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:rainbowlaugh: Should have Wario come with him and mistake Fluttershy for garlic.

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Nosflutteratu and later the Bats! episode have firmly established that Fluttershy is, indeed, a vampire; therefore, she's the antithesis to garlic.

4815525

Which would make Wario's bite toxic to her. :rainbowlaugh:

So, I take ut that without earth pony magic in her, Twilight won't stand a chance in the contest? Fruit or not.

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Nopony can compete with Big Mac's giant cucumber.

4857255
Wish I knew what a cucumber is... hard to get things translated on a phone... Neverless, it sure is not easy to compete.

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pngimg.com/upload/cucumber_PNG2049.png
Besides its normal use sliced in salads and on some sandwiches, it's also what pickles are normally made out of.

Also, in America at least, it's sometimes used to refer to a penis (which is the joke).

4857300
There was a joke? Hm... not that funny. And thanks for the information.

4857334

There was a joke? Hm... not that funny.

It was meant to be a subtle nod to the headcanon that Big Mac is well-endowed.:eeyup:

4857352
I need to figure out how to get something like Google Translate to work well on my phone... I have no clue what well-endowed means.

4857376
Has a bigger than average penis.

Comment posted by Fareseed deleted Aug 16th, 2014

4857395
...how did I not put that togheter...

A bit rough for Twilight, you'd think some pony would praise her for trying her best even if she didn't win, only Rainbow seemed to have her corner at all. Applejack seemed down right Tribalist.

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They were all too busy laughing at the idea of a unicorn growing crops.:rainbowlaugh:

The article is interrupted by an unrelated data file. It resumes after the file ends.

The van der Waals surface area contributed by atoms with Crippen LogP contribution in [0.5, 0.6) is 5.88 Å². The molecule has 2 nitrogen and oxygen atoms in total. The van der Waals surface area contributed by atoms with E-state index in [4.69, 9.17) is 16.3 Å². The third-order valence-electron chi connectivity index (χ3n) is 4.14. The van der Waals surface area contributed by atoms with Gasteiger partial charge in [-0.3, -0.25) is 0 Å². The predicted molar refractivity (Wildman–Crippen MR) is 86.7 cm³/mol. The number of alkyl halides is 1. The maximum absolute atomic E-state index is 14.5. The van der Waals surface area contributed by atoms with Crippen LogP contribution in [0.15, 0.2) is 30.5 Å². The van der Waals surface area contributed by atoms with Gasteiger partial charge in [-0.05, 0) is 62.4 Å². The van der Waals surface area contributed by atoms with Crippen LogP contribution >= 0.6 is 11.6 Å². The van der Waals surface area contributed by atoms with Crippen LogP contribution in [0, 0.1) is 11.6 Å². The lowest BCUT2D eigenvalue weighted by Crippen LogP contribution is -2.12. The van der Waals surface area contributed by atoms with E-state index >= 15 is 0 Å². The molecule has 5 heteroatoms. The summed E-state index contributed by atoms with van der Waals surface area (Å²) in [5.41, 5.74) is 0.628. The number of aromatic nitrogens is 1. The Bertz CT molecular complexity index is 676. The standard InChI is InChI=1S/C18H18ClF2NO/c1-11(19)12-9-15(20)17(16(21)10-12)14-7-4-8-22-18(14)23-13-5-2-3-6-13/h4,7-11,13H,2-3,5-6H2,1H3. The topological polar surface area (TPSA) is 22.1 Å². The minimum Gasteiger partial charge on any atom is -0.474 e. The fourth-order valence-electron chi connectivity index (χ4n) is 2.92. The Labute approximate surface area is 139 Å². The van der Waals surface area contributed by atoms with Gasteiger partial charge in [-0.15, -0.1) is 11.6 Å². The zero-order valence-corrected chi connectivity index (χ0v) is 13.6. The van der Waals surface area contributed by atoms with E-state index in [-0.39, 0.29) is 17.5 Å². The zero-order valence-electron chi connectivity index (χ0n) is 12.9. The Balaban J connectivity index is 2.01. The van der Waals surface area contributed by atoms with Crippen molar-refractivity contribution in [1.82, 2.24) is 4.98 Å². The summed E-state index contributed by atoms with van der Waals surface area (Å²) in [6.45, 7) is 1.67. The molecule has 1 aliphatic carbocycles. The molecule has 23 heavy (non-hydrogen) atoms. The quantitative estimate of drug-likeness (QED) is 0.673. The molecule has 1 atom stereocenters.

I'm sure AJ would be appropriately sympathetic. She'd know right from the get-go that Twilight won't win.

She had also examined other things that were arranged in a matrix, and realized that Bingo had a free space in the center, which worked well for her purposes.

Even Rarity’d have a better chance, ‘cause Magnum’s an earth pony.

I must confess I didn't get these bits.

...and a small treatise on the history of plumbing in Equestrian society...

I actually have a book on the history of plumbing. it's genuinely facinating.

She quickly found Applejack and Rainbow Dash...

Quite a shock, I don't usually find any proofreading errors in your stuff.

>> Fareseed

Nopony can compete with Big Mac's giant cucumber.

Here's me thinking you were an intellectual, and all this time it turns out you're a man of the people.:ajsmug:

Faved and thumbed.
Loved Twilight.
The fave, however is for capturing AJs voice and affect.

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She had also examined other things that were arranged in a matrix, and realized that Bingo had a free space in the center, which worked well for her purposes.

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Even Rarity’d have a better chance, ‘cause Magnum’s an earth pony.

At the time this was written, it was assumed that Rarity's dad was an earth pony, which would make her half earth pony, and thus (presumably) make her more adept at growing things. We now know that he isn't, but then again, now he's named Hondo Flanks, too.